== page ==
Companies in the commercial transportation industry sink or swim based on their ability to adapt to consumer needs, and implement new technologies that help them increase efficiency and lower the costs of shipping.
In the past year, blockchain technology has emerged in the world of logistics as a solution to some of the major inefficiencies that have plagued the industry for decades.
But there’s one problem:
For most business owners, blockchain is no more than a buzzword, and its applications can be obscure and difficult to understand. It’s all over the news and it seems to be taking over and revolutionizing every industry.
What Is Blockchain, Anyway?
Blockchain technology is based on a complex branch of mathematics called cryptography. Needless to say, the inner workings of the math behind blockchain are beyond what you intend to learn about in this post.
Instead of getting in the weeds of all that, here’s a helicopter view:
Blockchain is a technology that originated out of a branch of mathematics called cryptography.
In short, it’s a decentralized, shared digital ledger that that relies on the consensus of a global peer network to operate. The digital ledger is essentially a series of encrypted “blocks” that are linked together in a public “chain.”
Modifying the data in one block is impossible without modifying the entire chain and receiving consensus of the entire peer network.
This makes it incredibly difficult to perform malicious activity or falsify data. Once it’s in the blockchain, it’s pretty much in there for good.
As inefficiency mounts in the world of logistics and transportation, more companies are joining the charge to incorporate blockchain-based technologies into the industry. Let us take a closer look at how blockchain is empowering the logistics and transportation industry.
Better Freight Tracking
As demand for same day and on-demand delivery increases, and expectations of consumers become higher and higher, commercial transportation companies are faced with an ever-increasing need to innovate.
Many companies are already investing in great tracking technology, but scaling this technology to more difficult user demands is proving difficult—particularly when it comes to authentication.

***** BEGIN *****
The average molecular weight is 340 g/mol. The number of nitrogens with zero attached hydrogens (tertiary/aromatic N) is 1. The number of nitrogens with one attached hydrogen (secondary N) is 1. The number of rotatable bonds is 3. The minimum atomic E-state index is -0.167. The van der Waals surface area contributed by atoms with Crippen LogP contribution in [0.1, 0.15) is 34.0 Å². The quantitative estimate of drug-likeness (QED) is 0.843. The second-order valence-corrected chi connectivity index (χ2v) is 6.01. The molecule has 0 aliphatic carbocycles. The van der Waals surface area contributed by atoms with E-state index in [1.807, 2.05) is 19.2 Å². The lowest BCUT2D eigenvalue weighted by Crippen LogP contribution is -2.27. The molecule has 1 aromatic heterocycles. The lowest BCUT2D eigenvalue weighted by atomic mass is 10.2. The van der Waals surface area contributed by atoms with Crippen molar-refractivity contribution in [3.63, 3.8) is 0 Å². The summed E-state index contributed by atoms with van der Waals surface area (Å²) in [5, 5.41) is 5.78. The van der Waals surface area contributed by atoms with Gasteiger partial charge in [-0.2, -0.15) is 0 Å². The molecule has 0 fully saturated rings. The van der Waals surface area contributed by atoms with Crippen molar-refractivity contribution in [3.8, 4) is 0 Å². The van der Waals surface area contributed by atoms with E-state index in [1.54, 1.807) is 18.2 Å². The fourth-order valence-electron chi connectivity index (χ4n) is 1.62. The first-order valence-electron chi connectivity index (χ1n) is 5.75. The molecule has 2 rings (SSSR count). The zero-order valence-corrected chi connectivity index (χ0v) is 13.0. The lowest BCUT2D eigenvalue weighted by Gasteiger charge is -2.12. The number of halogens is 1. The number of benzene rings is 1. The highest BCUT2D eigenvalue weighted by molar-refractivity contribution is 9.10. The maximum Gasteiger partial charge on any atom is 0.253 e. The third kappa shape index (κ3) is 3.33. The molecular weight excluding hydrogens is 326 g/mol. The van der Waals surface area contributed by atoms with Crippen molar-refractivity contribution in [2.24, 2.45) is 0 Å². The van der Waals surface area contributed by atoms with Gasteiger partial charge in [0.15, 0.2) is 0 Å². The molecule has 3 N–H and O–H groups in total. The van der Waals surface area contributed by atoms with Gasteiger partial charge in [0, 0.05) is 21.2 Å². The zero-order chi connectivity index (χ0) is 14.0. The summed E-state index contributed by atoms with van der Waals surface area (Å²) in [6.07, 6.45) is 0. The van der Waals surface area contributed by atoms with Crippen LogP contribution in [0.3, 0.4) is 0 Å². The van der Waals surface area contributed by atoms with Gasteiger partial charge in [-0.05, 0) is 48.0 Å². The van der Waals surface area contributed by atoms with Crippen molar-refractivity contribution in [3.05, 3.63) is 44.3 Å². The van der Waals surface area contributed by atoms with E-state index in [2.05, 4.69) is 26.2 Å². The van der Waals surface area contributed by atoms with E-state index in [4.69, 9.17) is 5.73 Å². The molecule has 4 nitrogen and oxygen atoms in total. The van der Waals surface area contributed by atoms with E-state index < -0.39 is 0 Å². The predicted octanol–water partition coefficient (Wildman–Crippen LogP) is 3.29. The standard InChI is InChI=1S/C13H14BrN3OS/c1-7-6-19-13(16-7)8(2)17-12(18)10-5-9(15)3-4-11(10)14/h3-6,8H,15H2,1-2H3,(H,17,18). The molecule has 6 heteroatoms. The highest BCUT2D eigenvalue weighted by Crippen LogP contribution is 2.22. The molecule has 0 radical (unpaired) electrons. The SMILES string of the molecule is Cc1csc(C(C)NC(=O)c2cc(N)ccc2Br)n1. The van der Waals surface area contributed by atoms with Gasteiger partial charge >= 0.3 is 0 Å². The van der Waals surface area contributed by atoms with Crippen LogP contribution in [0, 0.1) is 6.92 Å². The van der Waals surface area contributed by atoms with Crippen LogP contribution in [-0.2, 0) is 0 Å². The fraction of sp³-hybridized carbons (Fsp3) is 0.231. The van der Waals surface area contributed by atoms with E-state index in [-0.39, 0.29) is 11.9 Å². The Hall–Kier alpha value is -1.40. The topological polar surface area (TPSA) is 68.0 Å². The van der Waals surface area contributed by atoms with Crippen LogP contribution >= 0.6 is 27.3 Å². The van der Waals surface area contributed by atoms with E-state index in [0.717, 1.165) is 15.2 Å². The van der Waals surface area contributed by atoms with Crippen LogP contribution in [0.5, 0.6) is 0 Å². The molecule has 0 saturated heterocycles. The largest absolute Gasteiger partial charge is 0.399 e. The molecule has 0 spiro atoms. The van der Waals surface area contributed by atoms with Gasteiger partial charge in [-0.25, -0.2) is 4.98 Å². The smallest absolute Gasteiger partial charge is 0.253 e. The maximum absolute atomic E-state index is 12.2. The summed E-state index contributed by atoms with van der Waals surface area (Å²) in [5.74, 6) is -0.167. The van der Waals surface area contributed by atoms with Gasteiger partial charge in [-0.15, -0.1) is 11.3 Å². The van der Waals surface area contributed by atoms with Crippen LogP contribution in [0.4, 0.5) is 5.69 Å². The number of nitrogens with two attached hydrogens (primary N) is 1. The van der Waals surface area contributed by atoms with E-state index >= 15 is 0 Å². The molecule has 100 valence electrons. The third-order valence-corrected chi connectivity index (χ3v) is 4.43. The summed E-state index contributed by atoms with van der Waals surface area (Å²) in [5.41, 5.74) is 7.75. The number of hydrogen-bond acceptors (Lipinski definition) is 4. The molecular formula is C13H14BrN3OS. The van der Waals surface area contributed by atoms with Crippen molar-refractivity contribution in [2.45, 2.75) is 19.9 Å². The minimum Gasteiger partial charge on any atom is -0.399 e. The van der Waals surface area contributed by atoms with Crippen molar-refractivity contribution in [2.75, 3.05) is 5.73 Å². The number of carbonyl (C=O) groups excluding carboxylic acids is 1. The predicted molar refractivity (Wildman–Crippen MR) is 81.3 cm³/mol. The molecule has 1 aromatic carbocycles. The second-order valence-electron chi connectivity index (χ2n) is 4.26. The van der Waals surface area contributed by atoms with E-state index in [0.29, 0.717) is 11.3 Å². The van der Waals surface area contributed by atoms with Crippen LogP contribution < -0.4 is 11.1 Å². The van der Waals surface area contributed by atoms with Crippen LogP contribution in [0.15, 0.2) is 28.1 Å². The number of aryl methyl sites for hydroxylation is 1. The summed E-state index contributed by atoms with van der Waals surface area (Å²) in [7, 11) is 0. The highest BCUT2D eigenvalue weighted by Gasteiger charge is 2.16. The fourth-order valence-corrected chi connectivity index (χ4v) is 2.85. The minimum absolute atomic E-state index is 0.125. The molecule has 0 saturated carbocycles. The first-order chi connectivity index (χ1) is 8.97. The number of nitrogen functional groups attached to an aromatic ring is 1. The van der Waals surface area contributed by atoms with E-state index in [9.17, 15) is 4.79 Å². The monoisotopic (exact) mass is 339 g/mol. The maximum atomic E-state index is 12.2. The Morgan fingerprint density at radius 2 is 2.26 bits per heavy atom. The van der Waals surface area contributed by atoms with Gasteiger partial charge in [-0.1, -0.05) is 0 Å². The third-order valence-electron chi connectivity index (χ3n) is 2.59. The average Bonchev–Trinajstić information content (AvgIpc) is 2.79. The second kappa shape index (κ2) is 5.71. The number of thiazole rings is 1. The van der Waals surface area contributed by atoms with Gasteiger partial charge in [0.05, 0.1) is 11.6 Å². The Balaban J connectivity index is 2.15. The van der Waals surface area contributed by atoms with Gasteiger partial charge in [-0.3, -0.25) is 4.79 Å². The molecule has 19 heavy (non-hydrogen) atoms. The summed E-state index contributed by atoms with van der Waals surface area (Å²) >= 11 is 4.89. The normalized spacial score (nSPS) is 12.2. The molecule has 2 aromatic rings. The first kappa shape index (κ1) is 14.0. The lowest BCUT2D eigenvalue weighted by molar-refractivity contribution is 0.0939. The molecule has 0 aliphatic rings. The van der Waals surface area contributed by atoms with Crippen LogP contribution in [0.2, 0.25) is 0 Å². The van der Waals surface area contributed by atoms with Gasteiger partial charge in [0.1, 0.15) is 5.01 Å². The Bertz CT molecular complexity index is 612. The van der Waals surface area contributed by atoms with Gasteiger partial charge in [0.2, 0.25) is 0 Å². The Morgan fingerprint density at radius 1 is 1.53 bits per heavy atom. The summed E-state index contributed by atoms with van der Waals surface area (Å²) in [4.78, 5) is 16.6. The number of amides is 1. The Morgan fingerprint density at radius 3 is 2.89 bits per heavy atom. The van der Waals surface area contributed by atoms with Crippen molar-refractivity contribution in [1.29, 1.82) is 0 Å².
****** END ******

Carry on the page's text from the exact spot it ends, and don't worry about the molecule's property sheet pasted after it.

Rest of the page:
According to a research paper by TMW, transportation companies need authenticated secure data to consistently improve their operations. The current systems for providing and recording this data—reliant on EDIs and APIs—are subject to misinterpretation or manipulation, which can have dire consequences on the global supply chain.
With the help of blockchain technology, none of these issues would exist to nearly the same degree.
By using the blockchain for data authentication, the entire network can contribute and validate data, and it is no longer subject to tampering.
Increased reliability of tracking information can also have an impact in the conservation of goods that are being shipped.
For example, refrigerated and temperature controlled transportation relies on on-time delivery. This efficiency is only improved with the blockchain.
There has been considerable investment in blockchain technology in the world of temperature controlled goods and perishables. IBM has partnered with other global companies to launch an initiative “designed to bring the requisite efficiency, transparency and authenticity to food supply chains around the world.”
Blockchain, with the help of innovations in IoT, can be particularly useful for capacity monitoring.
Cargo Volume often defines the cost of shipping freight. By using IoT sensors in trucks and other shipping vehicles, shippers and transportation companies can detect the amount of space taken up in a shipment and determine cost accordingly, transmitting all of this information to the blockchain.
Remember our example from earlier, when we discussed the fact that 8.5% of sensitive pharmaceutical shipments experience temperature deviations and many of these shipments become too damaged to get to market?
With the use of blockchain enabled IoT sensors, Swiss firm SkyCell was able to create air freight containers for refrigerated biopharmaceuticals that monitor temperature, humidity and location. Because of this, in 2017, SkyCell was able to bring their temperature-deviation rate down to less than 0.1%.
Not only that, but SkyCell uses its cloud platform to record all documentation throughout the process on a blockchain ledger, such as bills of lading and customs forms.
Therefore, blockchain technology is acting to maintain the integrity of the valuable product being transported, but also to create an immutable, secure record of all documentation throughout the shipping process.
Keeping in mind the fact that global shipments often undergo numerous checkpoints and are handled by a variety of companies along the way, having this type of data on a secure, accurate record becomes a huge advantage for shippers.
Effective Fleet Tracking
The importance of tracking isn’t limited to delivery performance. It’s also applicable to the performance of individual vehicles within a fleet.
When a large company or a small business wants to purchase a second hand delivery vehicle, the blockchain can help to authenticate information on the past performance of the vehicle and its maintenance history.
While companies like CarFax already exist for this purpose, they are intermediaries. The blockchain can store and validate all of this information for buyers and sellers without the need for a middleman.